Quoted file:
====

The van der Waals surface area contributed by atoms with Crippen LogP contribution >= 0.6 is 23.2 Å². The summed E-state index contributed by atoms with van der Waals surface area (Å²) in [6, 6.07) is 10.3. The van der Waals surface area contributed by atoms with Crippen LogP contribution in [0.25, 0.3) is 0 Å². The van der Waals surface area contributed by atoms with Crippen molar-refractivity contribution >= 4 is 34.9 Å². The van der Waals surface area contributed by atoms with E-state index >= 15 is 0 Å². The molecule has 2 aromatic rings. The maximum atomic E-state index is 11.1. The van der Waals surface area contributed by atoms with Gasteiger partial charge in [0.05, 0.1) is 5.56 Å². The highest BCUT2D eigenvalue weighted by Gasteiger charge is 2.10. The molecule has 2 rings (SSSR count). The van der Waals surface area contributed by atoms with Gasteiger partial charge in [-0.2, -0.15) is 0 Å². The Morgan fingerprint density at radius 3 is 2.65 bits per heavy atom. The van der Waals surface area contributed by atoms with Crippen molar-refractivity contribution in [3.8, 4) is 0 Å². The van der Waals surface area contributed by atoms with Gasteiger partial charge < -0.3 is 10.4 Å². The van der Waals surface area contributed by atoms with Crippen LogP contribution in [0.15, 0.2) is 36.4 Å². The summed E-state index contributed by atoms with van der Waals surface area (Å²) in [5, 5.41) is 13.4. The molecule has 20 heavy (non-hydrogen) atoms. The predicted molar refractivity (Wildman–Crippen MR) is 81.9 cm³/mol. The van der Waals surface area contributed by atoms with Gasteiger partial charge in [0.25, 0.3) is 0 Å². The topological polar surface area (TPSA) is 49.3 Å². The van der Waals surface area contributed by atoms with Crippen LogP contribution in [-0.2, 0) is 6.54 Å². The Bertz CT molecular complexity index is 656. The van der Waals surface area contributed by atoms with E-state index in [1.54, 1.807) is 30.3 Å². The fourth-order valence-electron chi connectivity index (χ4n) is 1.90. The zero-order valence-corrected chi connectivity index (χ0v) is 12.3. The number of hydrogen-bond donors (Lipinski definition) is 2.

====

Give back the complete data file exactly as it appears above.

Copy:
The van der Waals surface area contributed by atoms with Crippen LogP contribution >= 0.6 is 23.2 Å². The summed E-state index contributed by atoms with van der Waals surface area (Å²) in [6, 6.07) is 10.3. The van der Waals surface area contributed by atoms with Crippen LogP contribution in [0.25, 0.3) is 0 Å². The van der Waals surface area contributed by atoms with Crippen molar-refractivity contribution >= 4 is 34.9 Å². The van der Waals surface area contributed by atoms with E-state index >= 15 is 0 Å². The molecule has 2 aromatic rings. The maximum atomic E-state index is 11.1. The van der Waals surface area contributed by atoms with Gasteiger partial charge in [0.05, 0.1) is 5.56 Å². The highest BCUT2D eigenvalue weighted by Gasteiger charge is 2.10. The molecule has 2 rings (SSSR count). The van der Waals surface area contributed by atoms with Gasteiger partial charge in [-0.2, -0.15) is 0 Å². The Morgan fingerprint density at radius 3 is 2.65 bits per heavy atom. The van der Waals surface area contributed by atoms with Crippen molar-refractivity contribution in [3.8, 4) is 0 Å². The van der Waals surface area contributed by atoms with Gasteiger partial charge < -0.3 is 10.4 Å². The van der Waals surface area contributed by atoms with Crippen LogP contribution in [0.15, 0.2) is 36.4 Å². The summed E-state index contributed by atoms with van der Waals surface area (Å²) in [5, 5.41) is 13.4. The molecule has 20 heavy (non-hydrogen) atoms. The predicted molar refractivity (Wildman–Crippen MR) is 81.9 cm³/mol. The van der Waals surface area contributed by atoms with Gasteiger partial charge in [0.25, 0.3) is 0 Å². The topological polar surface area (TPSA) is 49.3 Å². The van der Waals surface area contributed by atoms with Crippen LogP contribution in [-0.2, 0) is 6.54 Å². The Bertz CT molecular complexity index is 656. The van der Waals surface area contributed by atoms with E-state index in [1.54, 1.807) is 30.3 Å². The fourth-order valence-electron chi connectivity index (χ4n) is 1.90. The zero-order valence-corrected chi connectivity index (χ0v) is 12.3. The number of hydrogen-bond donors (Lipinski definition) is 2.